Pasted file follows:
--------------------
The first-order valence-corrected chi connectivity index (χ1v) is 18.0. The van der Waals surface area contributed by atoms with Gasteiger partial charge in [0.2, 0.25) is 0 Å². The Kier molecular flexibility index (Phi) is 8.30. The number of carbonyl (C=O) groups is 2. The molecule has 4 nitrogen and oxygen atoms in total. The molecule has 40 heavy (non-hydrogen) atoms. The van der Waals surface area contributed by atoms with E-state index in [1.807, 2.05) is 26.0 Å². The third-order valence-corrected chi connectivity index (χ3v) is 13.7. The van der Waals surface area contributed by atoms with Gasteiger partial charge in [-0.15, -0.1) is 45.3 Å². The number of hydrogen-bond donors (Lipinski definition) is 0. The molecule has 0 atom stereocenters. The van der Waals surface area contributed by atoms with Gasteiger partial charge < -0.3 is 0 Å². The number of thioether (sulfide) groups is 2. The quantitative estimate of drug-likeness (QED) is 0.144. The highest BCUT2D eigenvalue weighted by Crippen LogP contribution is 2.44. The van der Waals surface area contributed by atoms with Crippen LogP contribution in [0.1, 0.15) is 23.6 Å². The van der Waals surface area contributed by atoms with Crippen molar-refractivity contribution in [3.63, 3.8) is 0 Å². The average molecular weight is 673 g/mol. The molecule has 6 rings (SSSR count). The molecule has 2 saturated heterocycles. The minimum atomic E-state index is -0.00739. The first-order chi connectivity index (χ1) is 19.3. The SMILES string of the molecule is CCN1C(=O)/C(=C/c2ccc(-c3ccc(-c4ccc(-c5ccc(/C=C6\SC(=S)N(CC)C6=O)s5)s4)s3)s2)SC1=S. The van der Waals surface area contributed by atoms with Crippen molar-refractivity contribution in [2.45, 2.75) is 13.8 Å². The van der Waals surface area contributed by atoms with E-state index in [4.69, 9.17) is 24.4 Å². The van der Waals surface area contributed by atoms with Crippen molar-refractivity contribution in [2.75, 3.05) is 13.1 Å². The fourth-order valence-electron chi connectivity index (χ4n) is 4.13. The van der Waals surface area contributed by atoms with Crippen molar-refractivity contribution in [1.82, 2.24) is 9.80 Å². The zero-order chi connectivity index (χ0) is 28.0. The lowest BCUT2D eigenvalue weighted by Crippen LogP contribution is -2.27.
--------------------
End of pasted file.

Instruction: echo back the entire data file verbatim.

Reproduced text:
The first-order valence-corrected chi connectivity index (χ1v) is 18.0. The van der Waals surface area contributed by atoms with Gasteiger partial charge in [0.2, 0.25) is 0 Å². The Kier molecular flexibility index (Phi) is 8.30. The number of carbonyl (C=O) groups is 2. The molecule has 4 nitrogen and oxygen atoms in total. The molecule has 40 heavy (non-hydrogen) atoms. The van der Waals surface area contributed by atoms with E-state index in [1.807, 2.05) is 26.0 Å². The third-order valence-corrected chi connectivity index (χ3v) is 13.7. The van der Waals surface area contributed by atoms with Gasteiger partial charge in [-0.15, -0.1) is 45.3 Å². The number of hydrogen-bond donors (Lipinski definition) is 0. The molecule has 0 atom stereocenters. The van der Waals surface area contributed by atoms with Gasteiger partial charge < -0.3 is 0 Å². The number of thioether (sulfide) groups is 2. The quantitative estimate of drug-likeness (QED) is 0.144. The highest BCUT2D eigenvalue weighted by Crippen LogP contribution is 2.44. The van der Waals surface area contributed by atoms with Crippen LogP contribution in [0.1, 0.15) is 23.6 Å². The van der Waals surface area contributed by atoms with Crippen molar-refractivity contribution in [3.63, 3.8) is 0 Å². The average molecular weight is 673 g/mol. The molecule has 6 rings (SSSR count). The molecule has 2 saturated heterocycles. The minimum atomic E-state index is -0.00739. The first-order chi connectivity index (χ1) is 19.3. The SMILES string of the molecule is CCN1C(=O)/C(=C/c2ccc(-c3ccc(-c4ccc(-c5ccc(/C=C6\SC(=S)N(CC)C6=O)s5)s4)s3)s2)SC1=S. The van der Waals surface area contributed by atoms with Crippen molar-refractivity contribution in [2.45, 2.75) is 13.8 Å². The van der Waals surface area contributed by atoms with E-state index in [4.69, 9.17) is 24.4 Å². The van der Waals surface area contributed by atoms with Crippen molar-refractivity contribution in [2.75, 3.05) is 13.1 Å². The fourth-order valence-electron chi connectivity index (χ4n) is 4.13. The van der Waals surface area contributed by atoms with Crippen molar-refractivity contribution in [1.82, 2.24) is 9.80 Å². The zero-order chi connectivity index (χ0) is 28.0. The lowest BCUT2D eigenvalue weighted by Crippen LogP contribution is -2.27.